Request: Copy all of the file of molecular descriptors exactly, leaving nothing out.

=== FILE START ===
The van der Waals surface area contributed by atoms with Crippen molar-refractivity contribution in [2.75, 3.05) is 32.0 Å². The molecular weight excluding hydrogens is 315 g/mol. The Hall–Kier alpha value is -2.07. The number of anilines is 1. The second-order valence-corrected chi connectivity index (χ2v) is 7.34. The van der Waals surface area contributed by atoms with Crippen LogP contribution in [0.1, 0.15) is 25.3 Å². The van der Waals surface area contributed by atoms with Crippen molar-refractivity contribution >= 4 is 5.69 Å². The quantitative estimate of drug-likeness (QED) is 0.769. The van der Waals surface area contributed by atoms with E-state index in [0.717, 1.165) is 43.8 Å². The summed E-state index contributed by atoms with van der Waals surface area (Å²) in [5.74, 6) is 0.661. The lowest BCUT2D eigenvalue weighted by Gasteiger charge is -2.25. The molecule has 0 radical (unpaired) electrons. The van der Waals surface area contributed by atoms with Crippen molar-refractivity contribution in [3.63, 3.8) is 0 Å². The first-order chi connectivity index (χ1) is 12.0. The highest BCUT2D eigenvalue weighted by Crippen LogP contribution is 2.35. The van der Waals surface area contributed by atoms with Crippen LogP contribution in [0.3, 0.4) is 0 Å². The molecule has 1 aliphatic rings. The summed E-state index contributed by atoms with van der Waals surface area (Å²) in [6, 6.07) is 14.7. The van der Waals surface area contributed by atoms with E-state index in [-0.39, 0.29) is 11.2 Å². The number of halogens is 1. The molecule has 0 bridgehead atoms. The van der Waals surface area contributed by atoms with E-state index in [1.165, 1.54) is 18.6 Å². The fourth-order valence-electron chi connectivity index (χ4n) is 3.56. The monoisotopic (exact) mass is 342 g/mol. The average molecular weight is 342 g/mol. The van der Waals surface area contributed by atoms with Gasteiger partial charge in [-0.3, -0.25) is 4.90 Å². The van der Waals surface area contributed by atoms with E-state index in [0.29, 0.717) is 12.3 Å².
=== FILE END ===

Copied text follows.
The van der Waals surface area contributed by atoms with Crippen molar-refractivity contribution in [2.75, 3.05) is 32.0 Å². The molecular weight excluding hydrogens is 315 g/mol. The Hall–Kier alpha value is -2.07. The number of anilines is 1. The second-order valence-corrected chi connectivity index (χ2v) is 7.34. The van der Waals surface area contributed by atoms with Crippen LogP contribution in [0.1, 0.15) is 25.3 Å². The van der Waals surface area contributed by atoms with Crippen molar-refractivity contribution >= 4 is 5.69 Å². The quantitative estimate of drug-likeness (QED) is 0.769. The van der Waals surface area contributed by atoms with E-state index in [0.717, 1.165) is 43.8 Å². The summed E-state index contributed by atoms with van der Waals surface area (Å²) in [5.74, 6) is 0.661. The lowest BCUT2D eigenvalue weighted by Gasteiger charge is -2.25. The molecule has 0 radical (unpaired) electrons. The van der Waals surface area contributed by atoms with Crippen molar-refractivity contribution in [3.63, 3.8) is 0 Å². The first-order chi connectivity index (χ1) is 12.0. The highest BCUT2D eigenvalue weighted by Crippen LogP contribution is 2.35. The van der Waals surface area contributed by atoms with Crippen LogP contribution in [0.3, 0.4) is 0 Å². The molecule has 1 aliphatic rings. The summed E-state index contributed by atoms with van der Waals surface area (Å²) in [6, 6.07) is 14.7. The van der Waals surface area contributed by atoms with E-state index in [-0.39, 0.29) is 11.2 Å². The number of halogens is 1. The molecule has 0 bridgehead atoms. The van der Waals surface area contributed by atoms with E-state index in [1.165, 1.54) is 18.6 Å². The fourth-order valence-electron chi connectivity index (χ4n) is 3.56. The monoisotopic (exact) mass is 342 g/mol. The average molecular weight is 342 g/mol. The van der Waals surface area contributed by atoms with Gasteiger partial charge in [-0.3, -0.25) is 4.90 Å². The van der Waals surface area contributed by atoms with E-state index in [0.29, 0.717) is 12.3 Å².